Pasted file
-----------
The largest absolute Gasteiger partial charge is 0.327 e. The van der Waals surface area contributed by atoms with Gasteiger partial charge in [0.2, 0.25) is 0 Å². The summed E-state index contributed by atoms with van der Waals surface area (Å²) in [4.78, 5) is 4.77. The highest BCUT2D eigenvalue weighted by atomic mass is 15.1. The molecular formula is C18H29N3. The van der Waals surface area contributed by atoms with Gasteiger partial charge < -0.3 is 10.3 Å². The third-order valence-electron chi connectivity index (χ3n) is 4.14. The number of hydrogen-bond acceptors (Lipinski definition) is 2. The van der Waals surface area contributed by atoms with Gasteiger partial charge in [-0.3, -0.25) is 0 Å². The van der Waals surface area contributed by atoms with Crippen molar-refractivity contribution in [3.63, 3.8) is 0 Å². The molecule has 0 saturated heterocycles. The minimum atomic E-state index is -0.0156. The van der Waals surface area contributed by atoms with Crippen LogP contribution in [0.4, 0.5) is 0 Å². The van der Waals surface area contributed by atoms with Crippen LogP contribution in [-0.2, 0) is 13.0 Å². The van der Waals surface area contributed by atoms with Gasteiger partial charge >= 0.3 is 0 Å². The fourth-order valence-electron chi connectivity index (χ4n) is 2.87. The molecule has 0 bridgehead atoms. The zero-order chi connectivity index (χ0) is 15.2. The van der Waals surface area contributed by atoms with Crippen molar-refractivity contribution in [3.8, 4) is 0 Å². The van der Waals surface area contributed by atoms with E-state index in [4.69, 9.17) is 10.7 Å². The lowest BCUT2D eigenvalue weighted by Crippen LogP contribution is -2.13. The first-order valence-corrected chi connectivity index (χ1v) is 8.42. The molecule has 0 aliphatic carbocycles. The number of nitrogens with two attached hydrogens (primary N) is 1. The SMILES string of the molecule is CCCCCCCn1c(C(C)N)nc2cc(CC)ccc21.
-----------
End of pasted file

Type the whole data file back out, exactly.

The largest absolute Gasteiger partial charge is 0.327 e. The van der Waals surface area contributed by atoms with Gasteiger partial charge in [0.2, 0.25) is 0 Å². The summed E-state index contributed by atoms with van der Waals surface area (Å²) in [4.78, 5) is 4.77. The highest BCUT2D eigenvalue weighted by atomic mass is 15.1. The molecular formula is C18H29N3. The van der Waals surface area contributed by atoms with Gasteiger partial charge < -0.3 is 10.3 Å². The third-order valence-electron chi connectivity index (χ3n) is 4.14. The number of hydrogen-bond acceptors (Lipinski definition) is 2. The van der Waals surface area contributed by atoms with Gasteiger partial charge in [-0.3, -0.25) is 0 Å². The van der Waals surface area contributed by atoms with Crippen molar-refractivity contribution in [3.63, 3.8) is 0 Å². The molecule has 0 saturated heterocycles. The minimum atomic E-state index is -0.0156. The van der Waals surface area contributed by atoms with Crippen LogP contribution in [0.4, 0.5) is 0 Å². The van der Waals surface area contributed by atoms with Crippen LogP contribution in [-0.2, 0) is 13.0 Å². The van der Waals surface area contributed by atoms with Gasteiger partial charge >= 0.3 is 0 Å². The fourth-order valence-electron chi connectivity index (χ4n) is 2.87. The molecule has 0 bridgehead atoms. The zero-order chi connectivity index (χ0) is 15.2. The van der Waals surface area contributed by atoms with Crippen molar-refractivity contribution in [3.8, 4) is 0 Å². The van der Waals surface area contributed by atoms with E-state index in [4.69, 9.17) is 10.7 Å². The lowest BCUT2D eigenvalue weighted by Crippen LogP contribution is -2.13. The first-order valence-corrected chi connectivity index (χ1v) is 8.42. The molecule has 0 aliphatic carbocycles. The number of nitrogens with two attached hydrogens (primary N) is 1. The SMILES string of the molecule is CCCCCCCn1c(C(C)N)nc2cc(CC)ccc21.